Tyrone chief decries changes to seizure laws
Tyrone Police Chief Brandon Perkins is concerned about proposed state legislation that would make it more difficult for law enforcement to seize cash, cars and other property used in the drug trade.
In a letter to Tyrone residents, Perkins notes that such seizures are one of the best ways to hit drug dealers where it hurts most: in their wallet. Because many drug offenders only serve two or three years in prison, going after the money produced by their organizations is one of the most effective ways to combat drug criminals, Perkins wrote.
Perkins is asking residents to contact legislators Rep. Virgil Fludd, D-Tyrone and Sen. Ronnie Chance, R-Tyrone, to fight House Bill 1, a 91-page bill that would enact sweeping changes to all forms of law enforcement seizures from those selling drugs to gambling and prostitution operations.
According to the Georgia Association of Chiefs of Police, House Bill 1 would make it more difficult to seize weapons used by drug dealers and also make it easier for parties not involved in the drug transaction to potentially claim ownership of the property.
The bill also changes the burden of proof in seizure cases from “a preponderance of the evidence” to “clear and convincing evidence.”
HB 1 also makes it easier for a person unrelated to the crime to argue that the property in question should not be forfeited. Such a person would have to show they did not consent to the crime, did not know that it was likely to have occurred, and they did not own a motor vehicle specifically jointly with the person whose crime allowed the forfeiture process to convene, among several other requirements.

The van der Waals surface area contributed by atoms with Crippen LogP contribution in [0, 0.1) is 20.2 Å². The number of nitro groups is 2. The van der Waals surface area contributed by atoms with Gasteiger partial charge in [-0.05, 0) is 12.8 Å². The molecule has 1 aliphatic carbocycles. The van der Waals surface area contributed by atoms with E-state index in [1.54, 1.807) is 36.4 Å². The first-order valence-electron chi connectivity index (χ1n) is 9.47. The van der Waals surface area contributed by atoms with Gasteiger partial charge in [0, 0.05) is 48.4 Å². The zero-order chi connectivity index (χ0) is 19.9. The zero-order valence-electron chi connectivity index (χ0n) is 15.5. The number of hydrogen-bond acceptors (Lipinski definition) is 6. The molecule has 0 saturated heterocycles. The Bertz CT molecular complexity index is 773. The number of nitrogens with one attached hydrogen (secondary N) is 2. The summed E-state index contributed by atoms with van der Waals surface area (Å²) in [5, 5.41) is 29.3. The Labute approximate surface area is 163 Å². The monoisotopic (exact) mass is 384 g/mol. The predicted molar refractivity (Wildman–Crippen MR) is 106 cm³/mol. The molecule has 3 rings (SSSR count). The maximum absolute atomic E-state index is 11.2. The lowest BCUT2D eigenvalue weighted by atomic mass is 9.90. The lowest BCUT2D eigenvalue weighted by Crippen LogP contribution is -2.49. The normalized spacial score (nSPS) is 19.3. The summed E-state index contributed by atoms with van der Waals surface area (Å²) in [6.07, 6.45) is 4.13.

Three of the co-sponsors of HB 1 are attorneys: Republican Representatives Wendell K. Willard, Edward H. Lindsey Jr. and Democrat Representative Stacey Y. Abrams.
Perkins said he agrees with a portion of the bill which strengthens the reporting requirements for law enforcement agencies to disclose what property they have seized. He also acknowledged that some law enforcement agencies apparently aren’t meeting the current reporting guidelines. Dealing with those issues can be handled by sanctioning those particular law enforcement agencies instead of making it more difficult on all police agencies, Perkins said.
“My concern is that they’re making it harder for law enforcement to seize the proceeds of criminal activity,” Perkins said in an interview Thursday afternoon.
Forfeited drug money also helps police departments such as Tyrone pay for training and equipment, lifting the burden on taxpayers, Perkins said.
Tyrone gets its federal drug seizure funds through participation on the Fayette County Sheriff’s Department’s Tactical Narcotic Team, which secures seized funds through federal drug seizure laws, Perkins said. Those funds have paid for new police cars, computers and report-writing software, shotguns for all officers and a recent renovation of the department’s basement to add office, storage and training space, Perkins said.
Because those funds were available, it relieved Tyrone taxpayers of the burden for paying for them, Perkins added.
“I don’t think citizens realize how much drug money helps us run our agencies and diminishes our draw from public funds,” Perkins said.
The basement renovation cost about $100,000 and the computers cost upwards of $80,000 for example, the chief noted.
Perkins said he understands the concern of some interest groups backing the bill who think law enforcement targets certain people for seizures. As far as the Tyrone department is concerned, the agency does not directly seize any items or money, though it benefits from such seizures conducted by other agencies.
Perkins said he feels that drug seizures should not be considered “a free for all” for police to take items and cash to help their budgets. At the same time, he doesn’t want to see seizure restrictions become too burdensome on law enforcement.
“Our mission is to get drugs off the street, not seize people’s property,” Perkins said. “But in cases where we can legally use that against them, we should be able to do that and I don’t think the state should be tying our hands.”